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Mark 5.21-43 - Two Mighty Miracles

The Church of Our Saviour at Oatlands, January 12th, 2014 – Rev'd Jim Basinger

As we look again at Mark, it’s good to think through what it is that Mark (and the other biblical authors) are doing.

Remember, Mark, is probably the earliest of the gospels to appear in written form. By all accounts Mark recorded teaching and preaching of Peter while they were in Rome. That was after the Ascension of Jesus.
If we keep this in mind, we’ll avoid a lot of trouble. For instance, in John’s gospel, Jesus turns water into wine. So, since that is what he did, are we simply to repeat the formula to do the same thing today? No.

Or when Jesus fed the 5,000 – should we simply do the same today? Jesus Christ, is the same, today, yesterday and tomorrow.

But, Mark wants us to know what the Lord said and did, and he wants us to apply these principles which lie behind the miracles to our situations today - not that we should simply try and do what he did.

So, today, what can we learn from 2 mighty miracles wrought by Jesus Christ in the lives of 2 different people – 2 women, as it is, one older and one younger.

Were we prepared for her death? Pretty well. Was I ready for it? You can’t be. I can’t tell whether I’m handling it well or whether I’m in shock. I hope the former.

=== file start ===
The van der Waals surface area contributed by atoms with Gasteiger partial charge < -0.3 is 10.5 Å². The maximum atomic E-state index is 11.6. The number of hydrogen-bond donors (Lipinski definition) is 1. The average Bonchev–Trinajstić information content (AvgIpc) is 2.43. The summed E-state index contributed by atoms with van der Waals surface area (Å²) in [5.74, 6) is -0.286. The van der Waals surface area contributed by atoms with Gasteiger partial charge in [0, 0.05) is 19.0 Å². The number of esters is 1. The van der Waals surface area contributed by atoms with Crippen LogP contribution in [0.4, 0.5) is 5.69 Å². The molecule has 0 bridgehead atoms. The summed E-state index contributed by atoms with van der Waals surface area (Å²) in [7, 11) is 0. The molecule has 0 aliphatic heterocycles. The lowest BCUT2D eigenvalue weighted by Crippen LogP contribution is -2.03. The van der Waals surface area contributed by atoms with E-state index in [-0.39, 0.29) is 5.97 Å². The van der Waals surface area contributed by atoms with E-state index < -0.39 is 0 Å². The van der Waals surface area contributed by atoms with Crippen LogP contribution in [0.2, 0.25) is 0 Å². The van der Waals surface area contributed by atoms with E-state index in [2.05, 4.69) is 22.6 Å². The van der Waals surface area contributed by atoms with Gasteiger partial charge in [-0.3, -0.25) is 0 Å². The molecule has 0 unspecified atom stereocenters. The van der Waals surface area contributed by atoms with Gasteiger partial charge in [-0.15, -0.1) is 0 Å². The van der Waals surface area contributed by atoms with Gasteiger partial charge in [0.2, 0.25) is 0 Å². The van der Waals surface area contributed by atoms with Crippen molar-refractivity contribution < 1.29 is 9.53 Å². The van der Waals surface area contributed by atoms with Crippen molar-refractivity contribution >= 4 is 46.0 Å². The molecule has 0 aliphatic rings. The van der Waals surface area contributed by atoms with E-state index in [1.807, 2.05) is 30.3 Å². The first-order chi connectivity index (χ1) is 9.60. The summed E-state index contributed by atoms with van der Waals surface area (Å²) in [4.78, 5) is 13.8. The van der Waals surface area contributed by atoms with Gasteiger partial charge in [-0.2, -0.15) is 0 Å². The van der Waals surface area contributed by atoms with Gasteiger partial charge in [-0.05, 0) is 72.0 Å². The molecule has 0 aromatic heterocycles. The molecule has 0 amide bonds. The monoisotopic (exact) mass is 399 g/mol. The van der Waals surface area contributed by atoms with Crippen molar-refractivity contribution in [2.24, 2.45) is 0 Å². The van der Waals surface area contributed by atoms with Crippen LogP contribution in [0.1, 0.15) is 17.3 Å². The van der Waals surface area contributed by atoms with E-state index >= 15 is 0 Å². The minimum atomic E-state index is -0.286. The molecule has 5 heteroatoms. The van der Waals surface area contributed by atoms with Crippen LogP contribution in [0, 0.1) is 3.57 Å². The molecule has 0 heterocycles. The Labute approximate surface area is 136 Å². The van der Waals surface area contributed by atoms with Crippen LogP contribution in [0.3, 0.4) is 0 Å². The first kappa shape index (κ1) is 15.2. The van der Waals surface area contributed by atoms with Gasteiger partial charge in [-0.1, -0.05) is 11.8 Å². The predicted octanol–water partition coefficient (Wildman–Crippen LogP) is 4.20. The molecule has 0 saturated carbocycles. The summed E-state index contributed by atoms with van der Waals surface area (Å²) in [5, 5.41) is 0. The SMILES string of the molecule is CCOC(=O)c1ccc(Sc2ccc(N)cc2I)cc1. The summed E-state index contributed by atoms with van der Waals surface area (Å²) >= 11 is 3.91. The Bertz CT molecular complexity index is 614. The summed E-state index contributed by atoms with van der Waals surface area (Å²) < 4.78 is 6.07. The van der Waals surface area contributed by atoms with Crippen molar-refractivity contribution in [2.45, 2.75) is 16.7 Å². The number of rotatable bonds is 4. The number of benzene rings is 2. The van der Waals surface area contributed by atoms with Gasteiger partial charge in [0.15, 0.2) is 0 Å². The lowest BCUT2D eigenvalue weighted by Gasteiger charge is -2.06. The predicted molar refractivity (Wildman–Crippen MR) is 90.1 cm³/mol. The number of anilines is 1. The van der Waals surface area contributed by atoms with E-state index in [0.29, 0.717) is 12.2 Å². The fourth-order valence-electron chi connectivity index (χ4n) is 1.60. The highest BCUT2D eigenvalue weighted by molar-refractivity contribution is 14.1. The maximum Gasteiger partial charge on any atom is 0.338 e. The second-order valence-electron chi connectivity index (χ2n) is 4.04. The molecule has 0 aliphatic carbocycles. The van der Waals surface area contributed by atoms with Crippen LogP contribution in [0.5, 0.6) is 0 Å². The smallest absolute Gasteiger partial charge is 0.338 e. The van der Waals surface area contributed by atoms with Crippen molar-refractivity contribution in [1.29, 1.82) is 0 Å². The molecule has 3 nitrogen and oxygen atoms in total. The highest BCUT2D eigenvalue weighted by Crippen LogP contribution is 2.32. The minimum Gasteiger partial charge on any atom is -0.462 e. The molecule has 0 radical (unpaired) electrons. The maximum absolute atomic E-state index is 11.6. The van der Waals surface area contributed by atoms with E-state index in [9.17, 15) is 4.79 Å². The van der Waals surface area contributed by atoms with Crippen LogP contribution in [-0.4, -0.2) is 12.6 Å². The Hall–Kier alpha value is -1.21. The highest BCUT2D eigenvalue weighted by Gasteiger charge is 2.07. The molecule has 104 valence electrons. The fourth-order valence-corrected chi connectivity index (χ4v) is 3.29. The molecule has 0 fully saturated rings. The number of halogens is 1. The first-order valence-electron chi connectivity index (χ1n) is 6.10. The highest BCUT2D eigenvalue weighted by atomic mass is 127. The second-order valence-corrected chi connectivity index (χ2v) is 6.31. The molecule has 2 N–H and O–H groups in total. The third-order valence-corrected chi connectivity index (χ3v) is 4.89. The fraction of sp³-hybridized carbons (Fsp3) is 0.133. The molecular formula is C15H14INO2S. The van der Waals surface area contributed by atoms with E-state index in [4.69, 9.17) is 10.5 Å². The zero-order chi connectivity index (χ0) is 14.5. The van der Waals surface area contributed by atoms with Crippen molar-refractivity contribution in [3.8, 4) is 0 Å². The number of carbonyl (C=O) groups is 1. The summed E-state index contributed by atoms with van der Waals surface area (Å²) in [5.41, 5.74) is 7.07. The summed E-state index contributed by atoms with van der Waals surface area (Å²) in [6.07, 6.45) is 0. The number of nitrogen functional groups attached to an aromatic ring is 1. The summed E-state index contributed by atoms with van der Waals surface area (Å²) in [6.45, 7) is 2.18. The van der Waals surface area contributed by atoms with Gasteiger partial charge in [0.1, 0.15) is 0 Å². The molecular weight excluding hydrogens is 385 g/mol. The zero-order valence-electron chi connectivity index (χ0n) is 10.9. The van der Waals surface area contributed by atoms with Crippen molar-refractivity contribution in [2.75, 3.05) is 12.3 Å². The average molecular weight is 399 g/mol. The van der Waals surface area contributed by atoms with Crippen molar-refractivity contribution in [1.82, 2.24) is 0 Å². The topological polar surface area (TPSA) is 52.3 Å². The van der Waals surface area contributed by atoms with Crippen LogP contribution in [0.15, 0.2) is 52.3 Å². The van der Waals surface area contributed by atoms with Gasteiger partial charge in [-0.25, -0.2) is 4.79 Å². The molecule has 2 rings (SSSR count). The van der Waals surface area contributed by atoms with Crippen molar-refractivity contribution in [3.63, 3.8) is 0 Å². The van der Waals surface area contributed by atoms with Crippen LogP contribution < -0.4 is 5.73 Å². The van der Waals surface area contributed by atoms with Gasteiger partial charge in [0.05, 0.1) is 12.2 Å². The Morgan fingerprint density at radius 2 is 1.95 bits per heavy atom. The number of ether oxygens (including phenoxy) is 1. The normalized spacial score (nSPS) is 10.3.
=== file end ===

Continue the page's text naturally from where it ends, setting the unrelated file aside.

Let's look at the first story.

This story is interleaved between the beginning of the miracle of Jairus’ daughter and its conclusion.

First – we see what has happened. A women is at her wits end with this infirmity. And as the crowds again gather around Jesus, she believes that if she can reach him and touch he garments, she will be healed.

She is able to do so, and v 29 – immediately the flow of blood dried up, and she felt in her body that she was healed of her disease.

In this great crowd, Jesus is able to sense that something has happened. And ignoring the crowd for a moment he says, “Who touched me.?” And she comes forward in fear and trembling – and she fell down and told him the whole truth.

And his response?

That is what happened. We see Jesus has authority not just over evil spirits – and those with physical abnormalities – paralytic, a man with a withered hand, but now over disease itself.